Historia Calamitatum

Most of the time, when someone first finds out I study Arthurian literature, they mention Monty Python. I smile and nod and move the conversation on as quickly as I can, because – I’d never seen Monty Python and the Holy Grail. Until today. As I’ve been putting together material for the Indiegogo campaign, inevitably Monty Python came up in discussions with friends who were offering help and encouragement. I reacted the way I usually do, saying that “that’s not real Arthurian stuff.” And then I realized I can’t possibly say that without ever having seen more than a few clips of it. Besides, it’s supposed to be funny, right? So worst that can happen is I have a fun, mindless couple of hours. It was definitely fun. But it was far from mindless. See, part of my fascination with Arthurian legend – most of my fascination with Arthurian legend – is rooted in its adaptability. I love modern retellings of Arthurian tales, including YA books like Meg Cabot’s Avalon High series, which is set completely in the twenty-first century and yet I still consider it Arthurian! And I’ve been saying for a long time that I love A Connecticut Yankee in King Arthur’s Court because of the way Mark Twain plays with the legend – but that’s exactly what Monty Python does, albeit in a decidedly different manner. I also resisted watching it because I thought it was untrue to the “Arthurian spirit.” I still think that. It is. But it departs from the Arthurian spirit with obvious thought and deliberation as to how and why to do so. In the end, what Monty Python does with the legend is exactly what I’ve been saying I admire about how the legend lives on. Every new retelling, every variation, puts its own spin on it, molds the legend to fit its own purposes. The modern re-enactors I saw who do call themselves knights – they use the Arthurian legend unironically, and I think it’s amazing the way they use centuries-old traditions of honor and chivalry to inform their daily lives. Monty Python uses the Arthurian legend ironically in order to comment on absurdities and inconsistencies in both the legend itself and in contemporary times (if you consider 1975 contemporary). And both of these are valid and important uses of the legend and tradition, and both of these should be studied. I consider myself suitably chastened and have adjusted my view to encompass more of that “everything” I thought it already did.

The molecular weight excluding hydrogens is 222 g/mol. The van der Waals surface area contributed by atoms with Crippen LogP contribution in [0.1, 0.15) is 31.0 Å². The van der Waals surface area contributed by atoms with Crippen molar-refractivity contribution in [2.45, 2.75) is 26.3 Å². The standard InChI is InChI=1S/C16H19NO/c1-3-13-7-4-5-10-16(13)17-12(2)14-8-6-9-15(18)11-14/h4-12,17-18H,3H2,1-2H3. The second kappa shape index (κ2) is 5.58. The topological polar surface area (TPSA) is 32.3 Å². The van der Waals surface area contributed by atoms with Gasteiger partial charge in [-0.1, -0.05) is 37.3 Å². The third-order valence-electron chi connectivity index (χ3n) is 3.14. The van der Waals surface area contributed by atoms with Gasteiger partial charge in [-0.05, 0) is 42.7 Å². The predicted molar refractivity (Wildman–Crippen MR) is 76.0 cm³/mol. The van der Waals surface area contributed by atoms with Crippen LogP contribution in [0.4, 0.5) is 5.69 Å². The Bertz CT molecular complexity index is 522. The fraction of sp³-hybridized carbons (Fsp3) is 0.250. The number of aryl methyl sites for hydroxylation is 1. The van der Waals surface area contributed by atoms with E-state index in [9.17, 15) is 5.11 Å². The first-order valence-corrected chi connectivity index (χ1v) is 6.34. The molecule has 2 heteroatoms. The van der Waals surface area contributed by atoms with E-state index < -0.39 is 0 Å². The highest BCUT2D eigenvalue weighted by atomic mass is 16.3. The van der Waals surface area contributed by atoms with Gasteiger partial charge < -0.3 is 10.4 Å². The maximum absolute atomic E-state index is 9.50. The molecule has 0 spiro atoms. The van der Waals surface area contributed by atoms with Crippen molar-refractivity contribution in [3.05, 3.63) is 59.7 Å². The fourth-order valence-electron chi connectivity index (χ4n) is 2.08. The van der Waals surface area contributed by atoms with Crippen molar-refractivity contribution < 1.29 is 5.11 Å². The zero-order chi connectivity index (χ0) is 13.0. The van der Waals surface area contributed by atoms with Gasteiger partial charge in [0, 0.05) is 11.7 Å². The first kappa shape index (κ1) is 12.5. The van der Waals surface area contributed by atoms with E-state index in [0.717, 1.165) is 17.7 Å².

Le Conte du Graal

I’ve been drawn to Arthurian legend for as long as I can remember.

When I realized a few years ago that I didn’t have an answer as to why I’m interested in the tradition, I thought about it and figured it must have started with A Connecticut Yankee in King Arthur’s Court (Mark Twain), which I read an abridged version of when I was about 10 or 11.

connecticut yankee

One of my favorite scenes from that book: when Hank smokes through his helmet and they all think he’s a fire-belching dragon. Also the pigs/princesses, especially because the book I read (above) had an illustration there with actual pigs and not princesses. I can’t find an image of that online, but  interestingly, I found this:

Fire_belching_dragon

What’s interesting is that I liked the illustrations in the edition I read because it showed reality while everyone was hallucinating or making things up, and here the illustration shows Hank as a fire-belching dragon. In fact, I found this image as part of “centaur alternatives.” How does an editor/illustrator choose to show reality or the fantasy? Now there’s something fun to think about…

As an undergrad, I tried a few times to take a course on Arthurian literature, but every time I registered or almost registered for a class, something came up and I couldn’t take it.

I wrote my senior thesis on Arthurian literature without ever having formally studied the tradition itself. I had an amazing thesis director who guided me in reading texts that could help me get the basics in addition to the scholarship needed specifically for my paper.

But I never gave up on the dream of systematic study of Arthurian literature and legend.

Now that might be happening…

The University of Exeter is offering a summer course on Arthurian legend this year, and I was so excited when I found out about it, I just applied right away.

But it’s kind of expensive, what with airfare on top of tuition.

The program offered me a partial scholarship, which helps tremendously, and I’m working on applying for academic grants. I also set up an Indiegogo campaign to supplement that.

I desperately want to get to this program. The syllabus touches on so many aspects of Arthurian legend that interest me: history, kingship, chivalry, court life, magic, and the continuation of the legend in contemporary media.

Besides, I’ve been dreaming of traveling in the UK for so many years. Maybe even since I read The Secret Garden and heard the sound of the wind on the moors.

I was also always interested in accents, which made me want to visit the UK even more. There are some really bad movies I watched just because they were set in Scotland or Wales or somewhere with a recognizable accent.

This is my Grail, and I’m chasing it!